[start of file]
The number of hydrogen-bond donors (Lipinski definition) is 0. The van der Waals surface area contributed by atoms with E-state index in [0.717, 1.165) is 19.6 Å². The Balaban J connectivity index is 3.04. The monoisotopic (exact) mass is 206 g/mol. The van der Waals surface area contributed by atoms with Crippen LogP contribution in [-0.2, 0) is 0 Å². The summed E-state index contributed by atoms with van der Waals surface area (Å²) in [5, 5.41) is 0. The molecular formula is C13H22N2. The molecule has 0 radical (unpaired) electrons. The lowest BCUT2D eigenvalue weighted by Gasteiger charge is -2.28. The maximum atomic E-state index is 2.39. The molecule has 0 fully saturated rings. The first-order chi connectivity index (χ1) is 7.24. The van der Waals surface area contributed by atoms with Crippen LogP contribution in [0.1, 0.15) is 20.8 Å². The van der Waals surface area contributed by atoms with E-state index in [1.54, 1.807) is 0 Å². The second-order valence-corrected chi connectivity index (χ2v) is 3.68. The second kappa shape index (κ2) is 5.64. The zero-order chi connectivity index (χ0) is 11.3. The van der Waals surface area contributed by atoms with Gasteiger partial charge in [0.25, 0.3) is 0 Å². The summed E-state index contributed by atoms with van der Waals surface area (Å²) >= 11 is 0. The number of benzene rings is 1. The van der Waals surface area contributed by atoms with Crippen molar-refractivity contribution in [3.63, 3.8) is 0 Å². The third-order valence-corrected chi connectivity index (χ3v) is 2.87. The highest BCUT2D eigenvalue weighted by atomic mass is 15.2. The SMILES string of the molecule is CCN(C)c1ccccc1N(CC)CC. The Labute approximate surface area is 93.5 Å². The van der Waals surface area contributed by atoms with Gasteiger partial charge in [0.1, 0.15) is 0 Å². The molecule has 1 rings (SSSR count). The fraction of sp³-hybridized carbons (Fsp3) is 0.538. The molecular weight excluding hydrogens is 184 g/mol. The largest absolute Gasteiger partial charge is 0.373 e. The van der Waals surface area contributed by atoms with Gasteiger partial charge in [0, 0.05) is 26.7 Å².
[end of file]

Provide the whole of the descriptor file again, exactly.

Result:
The number of hydrogen-bond donors (Lipinski definition) is 0. The van der Waals surface area contributed by atoms with E-state index in [0.717, 1.165) is 19.6 Å². The Balaban J connectivity index is 3.04. The monoisotopic (exact) mass is 206 g/mol. The van der Waals surface area contributed by atoms with Crippen LogP contribution in [-0.2, 0) is 0 Å². The summed E-state index contributed by atoms with van der Waals surface area (Å²) in [5, 5.41) is 0. The molecular formula is C13H22N2. The molecule has 0 radical (unpaired) electrons. The lowest BCUT2D eigenvalue weighted by Gasteiger charge is -2.28. The maximum atomic E-state index is 2.39. The molecule has 0 fully saturated rings. The first-order chi connectivity index (χ1) is 7.24. The van der Waals surface area contributed by atoms with Crippen LogP contribution in [0.1, 0.15) is 20.8 Å². The van der Waals surface area contributed by atoms with E-state index in [1.54, 1.807) is 0 Å². The second-order valence-corrected chi connectivity index (χ2v) is 3.68. The second kappa shape index (κ2) is 5.64. The zero-order chi connectivity index (χ0) is 11.3. The van der Waals surface area contributed by atoms with Gasteiger partial charge in [0.25, 0.3) is 0 Å². The summed E-state index contributed by atoms with van der Waals surface area (Å²) >= 11 is 0. The number of benzene rings is 1. The van der Waals surface area contributed by atoms with Crippen molar-refractivity contribution in [3.63, 3.8) is 0 Å². The third-order valence-corrected chi connectivity index (χ3v) is 2.87. The highest BCUT2D eigenvalue weighted by atomic mass is 15.2. The SMILES string of the molecule is CCN(C)c1ccccc1N(CC)CC. The Labute approximate surface area is 93.5 Å². The van der Waals surface area contributed by atoms with Gasteiger partial charge in [0.1, 0.15) is 0 Å². The molecule has 1 rings (SSSR count). The fraction of sp³-hybridized carbons (Fsp3) is 0.538. The molecular weight excluding hydrogens is 184 g/mol. The largest absolute Gasteiger partial charge is 0.373 e. The van der Waals surface area contributed by atoms with Gasteiger partial charge in [0, 0.05) is 26.7 Å².